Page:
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The Publicist by [Wright, Veronica C.]
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The Publicist Kindle Edition

3.7 out of 5 stars 3 customer reviews

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Length: 328 pages Word Wise: Enabled Enhanced Typesetting: Enabled
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Editorial Reviews

From the Author

This is a work of fiction. Veronica C. Wright is the pen name of #1 international best-selling author J.G. Sandom.

About the Author

This is a work of fiction. Veronica C. Wright is the pen name of #1 international best-selling author J.G. Sandom.

Product Details

  • File Size: 711 KB
  • Print Length: 328 pages
  • Publisher: Cornucopia Press (July 26, 2011)
  • Publication Date: July 26, 2011
  • Sold by: Amazon Digital Services LLC
  • Language: English
  • ASIN: B005ERPE7S
  • Text-to-Speech: Enabled
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  • Word Wise: Enabled
  • Lending: Enabled
  • Enhanced Typesetting: Enabled
  • Amazon Best Sellers Rank: #2,055,399 Paid in Kindle Store (See Top 100 Paid in Kindle Store)
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Top Customer Reviews

By Boha on November 4, 2013
Format: Paperback
The first thing that occurred to me while reading The Publicist is how much it lends itself to a today Father and Daughter action flick. Think Wag the Dog! Bonnie Brooks
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Format: Paperback
What is going on here? Is this a hoax? This author, in her bio, says her father, Benjamin Stannard Wright, is the former "press secretary of Omo of Amhara, current Prime Minister of the North African nation of Kush". Whoops! There is no modern North African nation of Kush. There was an ancient nation of Kush which flowered more than 2,000 years ago in what is today the Republic of Sudan. Has the ancient kingdom of Kush been resurrected? A website called KushRelief.org. (with links to Miss Wright's book and blog) says Kush is in the "midst of famine and civil war against the oppressive regime of Prime Minister and dictator for life Ali Khalif." KushRelief supports "the pro-Democracy movement led by Omo Amhara, Avenger of the Innocents and Lion of the Mountains of the Moon." Hmmm. The internet has no trace of a modern nation named Kush nor any mention of a famine or civil war in such a place nor any trace of a prime minister/dictator named Ali Khalif or Omo the Avenger, Lion of the Mountains of the Moon. Is all of this made up? KushRelief's Facebook page says "all donations to this site will be directed to the support and welfare of the Kushan people and the pro-Decocracy movement" and says "Click HERE to support KushRelief.org through your purchase of THE PUBLICIST." Wait a minute! It's fine to write a book of fiction about an imaginary modern nation of Kush but it's not okay to put up a real-life website and Facebook page to raise money for a fictitious nation and claim that it is real.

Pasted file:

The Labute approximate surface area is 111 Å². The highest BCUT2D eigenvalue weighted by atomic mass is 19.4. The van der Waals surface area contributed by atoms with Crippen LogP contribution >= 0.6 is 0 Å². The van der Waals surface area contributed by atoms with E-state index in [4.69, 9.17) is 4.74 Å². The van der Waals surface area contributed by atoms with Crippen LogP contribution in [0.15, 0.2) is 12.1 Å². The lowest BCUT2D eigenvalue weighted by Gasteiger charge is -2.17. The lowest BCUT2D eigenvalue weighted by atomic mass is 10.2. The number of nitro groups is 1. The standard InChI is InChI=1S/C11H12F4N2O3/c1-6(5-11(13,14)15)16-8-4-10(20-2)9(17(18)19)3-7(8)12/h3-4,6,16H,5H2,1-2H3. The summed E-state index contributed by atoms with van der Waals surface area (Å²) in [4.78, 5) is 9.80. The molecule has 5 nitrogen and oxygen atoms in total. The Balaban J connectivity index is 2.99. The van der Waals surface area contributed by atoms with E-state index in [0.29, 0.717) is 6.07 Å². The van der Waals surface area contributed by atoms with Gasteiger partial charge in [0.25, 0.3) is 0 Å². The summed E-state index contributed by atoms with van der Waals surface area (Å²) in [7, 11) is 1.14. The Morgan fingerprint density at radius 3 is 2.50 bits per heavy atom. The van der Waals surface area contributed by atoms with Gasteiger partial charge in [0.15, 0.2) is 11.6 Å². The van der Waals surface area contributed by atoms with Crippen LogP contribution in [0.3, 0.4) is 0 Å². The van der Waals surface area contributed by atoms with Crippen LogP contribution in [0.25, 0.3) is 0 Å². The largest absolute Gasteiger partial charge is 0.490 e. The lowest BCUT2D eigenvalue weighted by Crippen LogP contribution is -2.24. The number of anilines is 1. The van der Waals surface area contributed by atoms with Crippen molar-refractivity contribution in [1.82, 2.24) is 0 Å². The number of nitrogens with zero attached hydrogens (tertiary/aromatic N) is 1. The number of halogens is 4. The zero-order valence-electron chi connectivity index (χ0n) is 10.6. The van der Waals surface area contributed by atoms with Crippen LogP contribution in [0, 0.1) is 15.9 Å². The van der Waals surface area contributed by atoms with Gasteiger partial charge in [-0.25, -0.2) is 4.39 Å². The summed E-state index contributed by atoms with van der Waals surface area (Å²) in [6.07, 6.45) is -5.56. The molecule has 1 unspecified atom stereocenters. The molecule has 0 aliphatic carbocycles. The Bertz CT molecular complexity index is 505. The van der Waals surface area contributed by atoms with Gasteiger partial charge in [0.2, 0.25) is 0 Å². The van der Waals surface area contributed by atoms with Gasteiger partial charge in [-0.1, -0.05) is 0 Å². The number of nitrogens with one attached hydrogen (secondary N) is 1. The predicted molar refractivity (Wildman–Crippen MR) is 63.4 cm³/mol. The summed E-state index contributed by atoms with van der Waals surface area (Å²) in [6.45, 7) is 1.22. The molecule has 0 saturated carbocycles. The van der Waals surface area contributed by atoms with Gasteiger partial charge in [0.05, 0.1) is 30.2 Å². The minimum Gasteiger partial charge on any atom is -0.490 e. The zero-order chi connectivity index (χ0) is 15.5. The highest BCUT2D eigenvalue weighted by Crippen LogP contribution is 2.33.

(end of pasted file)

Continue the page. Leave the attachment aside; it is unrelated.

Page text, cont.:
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Format: Kindle Edition Verified Purchase
The Publicist is a highly entertaining and well-written coming-of-age story about a teenage girl named Veronica Wright who goes to Europe with her father and who ends up falling madly in love with, and following a North African diplomat back to his country, the fictional nation of Kush. When Ben Wright, who happens to be a PR expert, travels to Kush to retrieve her, he ends up being mistaken for a CIA spy and is hunted by the authorities who claim he's working with the pro-Western guerrillas led by the colorful Omo of Amhara. This mistaken identity, a Hitchcockian twist, drives Wright into the arms of the guerrilla leader who persuades the rather hapless American father to use his PR skills to bring attention to his political movement.

While on the surface the story is about Veronica and Ben Wright's relationship, it's really about how the press can be (and is) manipulated every day by PR experts, and how ordinary citizens, the so-called Fifth Estate, are having an ever greater impact on the digital "truth" we read about on the Net every day.

Beautifully written from the perspective of the 17 year old Nicki (Veronica), this haunting novel will linger in your memory long after you've put it down. It's so effective in spinning an artificial truth that some (like fellow reviewer LadyE) will be fooled into thinking the story is real, which is precisely the point of the story, I believe. (In fact, LadyE's critique focuses exclusively on how the book was promoted by the publisher rather than on the book itself!)

Perhaps most surprising is that this novel predicted recent political events in north African long before Tuareg Islamists (Al Qaeda in north Africa) staged their takeover of Mali, and long before the Arab Spring tore apart Tunisia and Egypt. For that alone, this book deserves to be noticed.
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